Hyderabad-based microfinance institution Spandana Spoorthy Financial Ltd is close to raising $50-60 million through the private equity route.

“We will be announcing this in a week’s time when our board meeting is due. We have short listed three investors, of which one will be finalised. We have seen an enormous interest from high-quality investors,” said Padmaja Reddy, CEO, Spandana Spoorthy Financial Ltd. The MFI hopes to raise the funds in two weeks time. Nearly 23 investors are keen to invest in Spandana, Reddy told VCCirlce.

While declining to name the investors in fray for the deal, she said, the Rajeev Lall-promoted Lok Capital, which holds 5% stake in Spandana, was looking at divesting 50% of its interest. Rajeev Lall is the MD and CEO of Indian Development Finance Company Ltd. Other stakeholders in Spandana include JM Financial PE fund (18% stake), Valiant (11%) and senior employees (15%).

Spandana has been aggressive on the capital-raising front. It has already explored the non-convertible debentures and debt routes to fund its growth plans. Only in June, it raised Rs 80 crore via non-convertible debentures. Also, it recently concluded Rs 50-crore ($12 million) loan deal with Rabo Bank, a Dutch cooperative.

Spandana’s fund-raising is not an isolated case as private equity and venture capital investors have taken a serious shine to the MFI sector. The sector is presenting an investment opportunity, even in these times, as it is delinked from global consumption patterns.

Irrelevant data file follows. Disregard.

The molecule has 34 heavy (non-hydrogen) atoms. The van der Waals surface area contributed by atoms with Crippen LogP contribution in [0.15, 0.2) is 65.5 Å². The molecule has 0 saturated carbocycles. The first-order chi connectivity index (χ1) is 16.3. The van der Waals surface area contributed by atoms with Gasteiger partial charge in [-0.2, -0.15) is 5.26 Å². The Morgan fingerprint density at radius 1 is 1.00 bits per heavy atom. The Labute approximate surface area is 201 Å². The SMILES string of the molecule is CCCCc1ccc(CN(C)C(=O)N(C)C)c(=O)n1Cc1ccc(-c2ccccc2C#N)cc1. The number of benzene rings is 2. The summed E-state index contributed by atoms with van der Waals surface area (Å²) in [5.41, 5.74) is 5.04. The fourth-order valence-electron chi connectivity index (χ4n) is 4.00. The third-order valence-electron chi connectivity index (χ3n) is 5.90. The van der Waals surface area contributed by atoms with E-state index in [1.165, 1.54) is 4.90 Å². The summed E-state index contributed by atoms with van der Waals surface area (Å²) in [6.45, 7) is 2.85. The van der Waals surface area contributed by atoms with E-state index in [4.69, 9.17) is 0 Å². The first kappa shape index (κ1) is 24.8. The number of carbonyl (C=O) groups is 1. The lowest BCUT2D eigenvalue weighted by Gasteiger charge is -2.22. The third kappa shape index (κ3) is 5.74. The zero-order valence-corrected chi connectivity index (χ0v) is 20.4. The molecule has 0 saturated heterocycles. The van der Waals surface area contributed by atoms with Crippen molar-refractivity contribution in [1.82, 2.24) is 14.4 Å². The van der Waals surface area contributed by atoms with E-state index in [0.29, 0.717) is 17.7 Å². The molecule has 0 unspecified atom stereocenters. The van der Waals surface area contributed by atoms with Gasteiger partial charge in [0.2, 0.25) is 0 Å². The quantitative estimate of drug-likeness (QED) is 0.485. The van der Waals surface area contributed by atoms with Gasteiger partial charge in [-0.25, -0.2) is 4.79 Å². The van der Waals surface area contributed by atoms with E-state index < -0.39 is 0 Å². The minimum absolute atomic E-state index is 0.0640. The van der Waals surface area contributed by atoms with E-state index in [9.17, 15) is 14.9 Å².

Earlier this year, SKS Microfinance raised Rs 75 crore ($15.8 million) through a one-year non-convertible debenture issue at a coupon rate of 10%. In late 2008, SKS raised Rs 366 crore ($75 million) with investments from Sandstone Capital, Kismet Capital and SVB India Capital partners. Fellow Andhra Pradesh MFI player Share Microfin is also in the process of raising $50 million from International Finance Corporation, the private equity fund of World Bank, and others. In April, Bhartiya Samruddhi Finance Ltd raised $10 million.

Commenting on market criticism that MFIs tend to be over-valued, Reddy said, “The repayment rates of MFIs are as high as 99.8% or 99.9%, which, no other financial institution can match. Besides, the MFI sector has grown 200% in the last five years.” According to research undertaken by Deutsche bank, the microfinance business in India is expected to touch $3 billion by 2010.

As on March 31, 2008 Spandana’s gross loan portfolio was $182.2 million and total assets were $208.9 million.  Its debt-to-equity was 8.56, return on equity was 53.62% and return on assets was 4.34%.

Spandana claims to have one of the lowest operating cost structures in Asia. The MFI has a client base of 3.1 million with a portfolio of Rs 2,333 crore across nine states, mostly in south India. Spandana has shelved its plan to expand in north India citing lack of infrastructure, political will and cultural differences. Instead, it is strengthening its existing network and customer base.  

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